In response to the tax adviser misconduct saga that unfolded during 2023, the government has identified several priority areas for action, including strengthening the regulatory regime and increasing the power of regulators. More details have now been released on its proposal to enhance the Tax Practitioners Board (TPB) sanctions regime, with a consultation paper recently published.
The TPB regulates tax practitioners to protect consumers, aiming to ensure that practitioners meet the appropriate standards of professional and ethical conduct. It is an independent statutory body and is responsible for administering and investigating practitioners, and making disciplinary decisions and applying sanctions in appropriate cases. However, gaps in the regime have been exposed by recent events, with the more prominent ones being that:
The enhanced TPB sanctions regime therefore proposes to increase the power of TPB to issue a range of additional sanctions consisting of:
In addition to the above, criminal penalties will be reintroduced for unregistered preparers, a measure which will target the most serious unregistered contraveners, such as repeat offenders or those engaged in intentional wrongdoing. Prior to the formation of the TPB and passage of the associated legislation, criminal penalties existed in the ITAA 1936 in relation to offences regarding unregistered tax practitioners. The consultation paper proposes that the pre-existing offences and corresponding penalties be reintroduced. The penalty under the previous regime for unregistered practitioners who provide taxation services for fee was 200 penalty units (equating to $62,600).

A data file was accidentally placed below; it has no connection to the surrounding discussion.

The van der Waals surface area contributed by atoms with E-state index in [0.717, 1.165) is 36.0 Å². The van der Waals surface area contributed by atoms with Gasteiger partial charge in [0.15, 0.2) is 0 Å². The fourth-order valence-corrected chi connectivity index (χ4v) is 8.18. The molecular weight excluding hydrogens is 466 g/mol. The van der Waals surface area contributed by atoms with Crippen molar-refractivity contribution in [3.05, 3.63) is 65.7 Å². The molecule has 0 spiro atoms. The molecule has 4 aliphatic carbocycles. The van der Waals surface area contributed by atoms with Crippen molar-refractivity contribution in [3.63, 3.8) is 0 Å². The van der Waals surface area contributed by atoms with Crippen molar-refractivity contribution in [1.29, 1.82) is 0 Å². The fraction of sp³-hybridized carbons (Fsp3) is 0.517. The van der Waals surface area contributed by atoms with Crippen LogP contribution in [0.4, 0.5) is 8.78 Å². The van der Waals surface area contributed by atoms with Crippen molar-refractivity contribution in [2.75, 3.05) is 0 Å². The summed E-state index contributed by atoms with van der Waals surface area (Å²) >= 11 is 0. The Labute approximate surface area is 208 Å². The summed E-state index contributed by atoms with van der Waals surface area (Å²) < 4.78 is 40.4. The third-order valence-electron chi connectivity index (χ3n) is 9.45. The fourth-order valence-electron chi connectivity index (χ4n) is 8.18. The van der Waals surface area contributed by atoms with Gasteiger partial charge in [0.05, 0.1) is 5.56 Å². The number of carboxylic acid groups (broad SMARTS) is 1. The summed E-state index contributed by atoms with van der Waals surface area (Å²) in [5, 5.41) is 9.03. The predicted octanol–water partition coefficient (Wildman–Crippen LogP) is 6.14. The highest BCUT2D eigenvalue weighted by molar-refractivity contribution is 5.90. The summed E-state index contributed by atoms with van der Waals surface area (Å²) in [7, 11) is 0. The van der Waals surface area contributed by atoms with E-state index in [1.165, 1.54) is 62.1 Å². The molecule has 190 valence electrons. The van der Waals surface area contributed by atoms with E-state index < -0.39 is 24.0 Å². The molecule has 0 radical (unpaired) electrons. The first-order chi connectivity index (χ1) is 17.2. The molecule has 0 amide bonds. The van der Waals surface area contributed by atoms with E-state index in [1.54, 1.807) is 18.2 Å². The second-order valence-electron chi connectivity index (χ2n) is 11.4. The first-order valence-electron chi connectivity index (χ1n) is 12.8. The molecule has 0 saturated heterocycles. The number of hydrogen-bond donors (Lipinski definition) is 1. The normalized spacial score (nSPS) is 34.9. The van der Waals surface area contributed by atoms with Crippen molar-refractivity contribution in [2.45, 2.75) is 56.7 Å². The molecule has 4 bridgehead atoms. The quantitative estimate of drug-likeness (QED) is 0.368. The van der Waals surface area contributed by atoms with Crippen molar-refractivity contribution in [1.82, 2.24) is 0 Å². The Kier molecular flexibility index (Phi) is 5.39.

The proposal is to also expand the circumstances in which the TPB can apply to the Federal Court to impose civil penalties, introduce new civil penalty provisions for breaches of the code, and increase existing penalties. If it is implemented, the TPB would be able to make applications to the Federal Court for the imposition of civil pecuniary penalties for a range of behaviours that are not in line with the code and community expectations of a registered tax practitioner.
According to the consultation paper, the range of expected behaviours include acting honestly, avoiding conflicts of interest, keeping client information confidential, providing services competently and acting lawfully and in the best interests of a client. The proposed maximum penalty units would also be increased from 250 penalty units ($78,250) to 2,500 penalty units ($782,500) for individuals, and the greater of 50,000 penalty units ($15,650,000) or 10% of aggregated turnover to a cap of $782.5m for bodies corporate or significant global entities.
This is just one of the many steps the government is taking to increase the power of regulators and strengthen regulatory frameworks. Future treasury consultations will include TPB registration requirements, ATO investigations and information-gathering powers, fraud against the ATO and abuses of the tax system, and tax promoter penalty laws, to name a few.